Claire Honda is a PhD candidate in neuroscience at McGill. Her work involves examining brainwaves and using neurostimulation to study differences in how adults process and learn languages. Ultimately, she aims to make language learning a more accessible and enjoyable experience for everyone. Besides being curious about language learning and the brain, she plays the violin and is an avid tap dancer who has traveled to tap festivals and events around the world. She is passionate about bringing together scientific and artistic endeavours, and about promoting connection between people with diverse backgrounds and perspectives.


Claire Honda est candidate au doctorat en neurosciences à McGill. Elle examine les ondes cérébrales et utilise la neurostimulation pour étudier les différences dans le traitement et l’apprentissage du langage chez les adultes. Elle cherche à rendre l'apprentissage des langues plus accessible et agréable pour tous. Outre sa curiosité pour les langues et le cerveau, elle joue du violon et adore les claquettes, ayant participé à des festivals et évènements de claquettes à travers le monde. Elle est passionnée par le rapprochement des efforts scientifiques et artistiques, et par la promotion de liens entre des personnes d'horizons et de perspectives divers.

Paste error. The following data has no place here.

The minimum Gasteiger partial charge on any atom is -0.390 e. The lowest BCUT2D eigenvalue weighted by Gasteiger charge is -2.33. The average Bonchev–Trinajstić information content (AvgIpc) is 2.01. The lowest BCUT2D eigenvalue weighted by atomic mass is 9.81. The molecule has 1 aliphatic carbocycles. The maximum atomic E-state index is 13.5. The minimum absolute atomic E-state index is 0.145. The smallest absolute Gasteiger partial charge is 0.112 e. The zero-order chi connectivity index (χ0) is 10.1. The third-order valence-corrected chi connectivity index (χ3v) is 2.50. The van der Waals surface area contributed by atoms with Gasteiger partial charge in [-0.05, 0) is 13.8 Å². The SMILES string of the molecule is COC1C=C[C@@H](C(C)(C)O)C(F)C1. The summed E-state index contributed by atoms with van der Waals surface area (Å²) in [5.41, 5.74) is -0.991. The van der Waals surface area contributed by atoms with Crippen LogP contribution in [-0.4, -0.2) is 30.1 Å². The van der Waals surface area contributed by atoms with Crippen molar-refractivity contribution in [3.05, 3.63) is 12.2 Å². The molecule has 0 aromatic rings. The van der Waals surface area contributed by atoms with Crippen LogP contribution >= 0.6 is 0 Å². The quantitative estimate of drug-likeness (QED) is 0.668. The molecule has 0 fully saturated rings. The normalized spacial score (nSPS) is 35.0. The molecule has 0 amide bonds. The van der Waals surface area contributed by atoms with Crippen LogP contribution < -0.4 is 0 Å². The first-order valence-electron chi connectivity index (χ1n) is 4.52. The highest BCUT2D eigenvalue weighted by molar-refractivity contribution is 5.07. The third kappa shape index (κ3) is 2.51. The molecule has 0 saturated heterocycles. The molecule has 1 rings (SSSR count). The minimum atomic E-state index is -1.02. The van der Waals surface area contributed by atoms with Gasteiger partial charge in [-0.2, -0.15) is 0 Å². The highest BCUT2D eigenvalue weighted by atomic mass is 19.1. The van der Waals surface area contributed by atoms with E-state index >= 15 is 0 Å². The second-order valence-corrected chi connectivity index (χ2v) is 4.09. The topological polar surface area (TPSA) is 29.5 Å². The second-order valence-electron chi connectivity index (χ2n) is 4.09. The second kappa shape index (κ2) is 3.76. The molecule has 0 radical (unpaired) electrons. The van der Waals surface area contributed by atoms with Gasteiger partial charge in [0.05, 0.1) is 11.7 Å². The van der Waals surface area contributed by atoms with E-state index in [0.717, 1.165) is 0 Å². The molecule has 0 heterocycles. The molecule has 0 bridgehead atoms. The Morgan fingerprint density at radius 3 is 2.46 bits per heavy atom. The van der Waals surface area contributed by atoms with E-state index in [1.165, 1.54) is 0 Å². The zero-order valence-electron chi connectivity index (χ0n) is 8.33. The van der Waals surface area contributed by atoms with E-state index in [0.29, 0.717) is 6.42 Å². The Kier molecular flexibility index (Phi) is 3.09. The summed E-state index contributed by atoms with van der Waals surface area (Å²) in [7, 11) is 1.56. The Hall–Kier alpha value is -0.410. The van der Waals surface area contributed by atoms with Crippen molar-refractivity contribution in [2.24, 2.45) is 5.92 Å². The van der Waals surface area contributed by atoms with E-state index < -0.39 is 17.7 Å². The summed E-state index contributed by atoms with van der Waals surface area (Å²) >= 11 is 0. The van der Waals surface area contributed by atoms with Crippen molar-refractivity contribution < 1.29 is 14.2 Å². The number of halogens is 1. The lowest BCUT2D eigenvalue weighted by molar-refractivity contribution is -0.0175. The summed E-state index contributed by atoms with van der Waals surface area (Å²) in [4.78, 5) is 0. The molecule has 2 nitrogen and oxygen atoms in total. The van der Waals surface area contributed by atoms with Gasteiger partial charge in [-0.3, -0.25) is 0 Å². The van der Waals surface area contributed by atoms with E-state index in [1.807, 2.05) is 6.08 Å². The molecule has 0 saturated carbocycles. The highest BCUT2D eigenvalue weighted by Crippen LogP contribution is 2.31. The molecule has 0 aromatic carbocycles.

Gabrielle Von

Gabrielle Von is a Montreal-based designer, currently finishing her undergraduate studies in Design at Concordia University. The main focuses of her work are graphic design, illustration, and photography. She is exploring ways to navigate the cultural landscape of the world by using design as a communicative tool to connect with people. Her practice aims to translate the values at the core of a project through methods of storytelling. Her multidisciplinary approach allows each project to dictate the medium that best suits its needs while also using a visual language that can make the project accessible to a larger audience.


Gabrielle Von est une designer qui termine actuellement ses études en design à l'Université Concordia. Elle travaille principalement dans les domaines du graphisme, de l'illustration et de la photographie. Elle explore des façons de naviguer dans le paysage culturel du monde en utilisant le design comme outil de communication pour se connecter avec son entourage. Sa pratique vise à traduire les valeurs au cœur d'un projet par des méthodes de narration. Son approche pluridisciplinaire permet également à chaque projet de dicter la modalité qui répond le mieux à ses besoins tout en utilisant un langage visuel qui peut rendre le projet plus accessible au public général.